When my brother was around sixteen a couple of his friends had a baby. It wasn’t exactly a planned pregnancy. One day my brother ran into the father in the supermarket. He was wheeling a pram containing a yowling infant. ‘Want a baby?’ he inquired sheepishly. ‘It’s fresh.’
Just after I graduated I lived in Paris for a year. My friends, like me, were anglophones who taught English, lived in tiny studios on top of tall buildings, and were excited about all that the city had to offer. Every year in France around the middle of November the new year’s wine from Beaujolais would arrive, and as it did all the supermarkets and cafés bore signs that proclaimed this event: Le Beaujolais nouveau est arrivé! It was nice fruity red wine and we drank it chilled. Even better from the point of view of thrift, though, was the general primeur, red wine that wasn’t much fermented and was halfway between grape juice and wine. It was sold near the exit of the supermarket and cost about three francs (at the time, 30p) for a litre and a half. It was kind of horrible. An Irish friend arrived at a house party with a bottle of primeur and announced, half-embarrassed, half-proud, ‘The tramp outside my house had the same wine.’
Like any graduate of the UEA MA in Creative Writing, I have memories of the year of the course. The first few days, and the exaggerated first impressions we all made on each other. One of us had been a fighter pilot in Iraq. Someone else wore a pair of cufflinks made by American prisoners. One girl turned up with a bandage on her forehead and declared, pointing to her wound and then to a boy on the course, ‘This is where he hit me last weekend.’ I remember taking the bus to campus, the odd sense of theatre in and before a workshop, the peculiar damp, fetid, cigarettey smell of the upholstery in the Grad Bar, and a general sense of exhilaration and aspiration always undercut with fear and despair. I also remember going out to a bar with most of the other people on the course and at a certain point one evening having the strange realisation that, unlike other such evenings with different friends over the years, everyone else around the table was, like me, partially sitting back and watching the occasion unfold, and that this was what it could be like to socialise with other writers.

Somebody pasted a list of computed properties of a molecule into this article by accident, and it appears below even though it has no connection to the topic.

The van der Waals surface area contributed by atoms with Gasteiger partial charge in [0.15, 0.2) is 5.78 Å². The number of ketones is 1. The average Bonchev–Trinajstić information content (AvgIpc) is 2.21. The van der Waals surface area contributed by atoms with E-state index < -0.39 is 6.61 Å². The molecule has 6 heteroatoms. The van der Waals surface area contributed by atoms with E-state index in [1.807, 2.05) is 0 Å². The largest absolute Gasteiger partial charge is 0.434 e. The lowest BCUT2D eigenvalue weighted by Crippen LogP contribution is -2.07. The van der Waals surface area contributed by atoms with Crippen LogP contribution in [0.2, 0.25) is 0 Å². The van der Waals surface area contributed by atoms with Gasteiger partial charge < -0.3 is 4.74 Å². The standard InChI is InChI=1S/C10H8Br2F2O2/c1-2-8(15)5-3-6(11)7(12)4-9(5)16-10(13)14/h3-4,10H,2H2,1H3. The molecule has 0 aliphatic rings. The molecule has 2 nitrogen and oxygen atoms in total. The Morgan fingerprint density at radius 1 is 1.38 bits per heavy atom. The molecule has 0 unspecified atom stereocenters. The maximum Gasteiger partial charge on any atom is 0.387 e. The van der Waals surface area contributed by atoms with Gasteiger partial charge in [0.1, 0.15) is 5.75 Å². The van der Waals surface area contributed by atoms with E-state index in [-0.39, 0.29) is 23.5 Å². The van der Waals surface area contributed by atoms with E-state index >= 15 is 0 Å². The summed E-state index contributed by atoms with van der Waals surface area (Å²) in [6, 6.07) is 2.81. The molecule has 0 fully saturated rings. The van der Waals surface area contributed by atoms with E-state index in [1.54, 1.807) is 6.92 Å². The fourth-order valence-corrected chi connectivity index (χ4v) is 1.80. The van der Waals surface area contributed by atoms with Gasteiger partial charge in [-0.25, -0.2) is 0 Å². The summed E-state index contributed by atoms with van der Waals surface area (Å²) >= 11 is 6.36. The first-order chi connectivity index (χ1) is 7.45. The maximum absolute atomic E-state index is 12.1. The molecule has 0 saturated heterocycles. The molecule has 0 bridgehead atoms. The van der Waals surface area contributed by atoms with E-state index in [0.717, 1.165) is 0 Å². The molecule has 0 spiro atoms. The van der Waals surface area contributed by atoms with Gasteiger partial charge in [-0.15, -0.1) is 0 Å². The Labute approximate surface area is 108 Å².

But why should you, the general reader, care about any of this? Partly there’s the fun of guessing which of the writers might go on to be published, what sort of thing they might write, if they’ll be famous. Essentially this is gambling. But there’s something else, too. Like the primeur, and maybe like the baby, what’s featured here may not be finished, polished, refined, aged, matured, or, always, made by someone who’s certain of what she or he is doing. But because of all those things, what it does have is rawness, fizz, excitement, and probably a lot of highly stimulating enzymes. If you’re lucky, it might even get you intoxicated quickly and inexpensively: in a word, it’s fresh.